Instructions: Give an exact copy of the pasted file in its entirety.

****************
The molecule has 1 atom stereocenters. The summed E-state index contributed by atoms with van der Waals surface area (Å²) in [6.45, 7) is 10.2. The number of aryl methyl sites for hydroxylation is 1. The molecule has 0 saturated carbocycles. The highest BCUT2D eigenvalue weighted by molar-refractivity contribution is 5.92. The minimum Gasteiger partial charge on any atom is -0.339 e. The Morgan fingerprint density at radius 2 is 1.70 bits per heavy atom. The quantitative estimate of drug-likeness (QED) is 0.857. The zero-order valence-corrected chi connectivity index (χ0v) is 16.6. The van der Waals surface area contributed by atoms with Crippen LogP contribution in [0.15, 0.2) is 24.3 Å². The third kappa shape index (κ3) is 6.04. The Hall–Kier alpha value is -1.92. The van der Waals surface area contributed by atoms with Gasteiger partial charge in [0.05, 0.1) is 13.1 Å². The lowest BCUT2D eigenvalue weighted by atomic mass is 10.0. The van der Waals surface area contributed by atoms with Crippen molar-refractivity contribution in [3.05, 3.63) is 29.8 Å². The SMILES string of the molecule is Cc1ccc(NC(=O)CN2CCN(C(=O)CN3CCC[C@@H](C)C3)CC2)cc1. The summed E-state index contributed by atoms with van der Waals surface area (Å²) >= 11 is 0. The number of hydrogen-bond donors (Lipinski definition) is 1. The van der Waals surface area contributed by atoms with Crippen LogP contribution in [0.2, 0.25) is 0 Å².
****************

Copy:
The molecule has 1 atom stereocenters. The summed E-state index contributed by atoms with van der Waals surface area (Å²) in [6.45, 7) is 10.2. The number of aryl methyl sites for hydroxylation is 1. The molecule has 0 saturated carbocycles. The highest BCUT2D eigenvalue weighted by molar-refractivity contribution is 5.92. The minimum Gasteiger partial charge on any atom is -0.339 e. The Morgan fingerprint density at radius 2 is 1.70 bits per heavy atom. The quantitative estimate of drug-likeness (QED) is 0.857. The zero-order valence-corrected chi connectivity index (χ0v) is 16.6. The van der Waals surface area contributed by atoms with Crippen LogP contribution in [0.15, 0.2) is 24.3 Å². The third kappa shape index (κ3) is 6.04. The Hall–Kier alpha value is -1.92. The van der Waals surface area contributed by atoms with Gasteiger partial charge in [0.05, 0.1) is 13.1 Å². The lowest BCUT2D eigenvalue weighted by atomic mass is 10.0. The van der Waals surface area contributed by atoms with Crippen molar-refractivity contribution in [3.05, 3.63) is 29.8 Å². The SMILES string of the molecule is Cc1ccc(NC(=O)CN2CCN(C(=O)CN3CCC[C@@H](C)C3)CC2)cc1. The summed E-state index contributed by atoms with van der Waals surface area (Å²) >= 11 is 0. The number of hydrogen-bond donors (Lipinski definition) is 1. The van der Waals surface area contributed by atoms with Crippen LogP contribution in [0.2, 0.25) is 0 Å².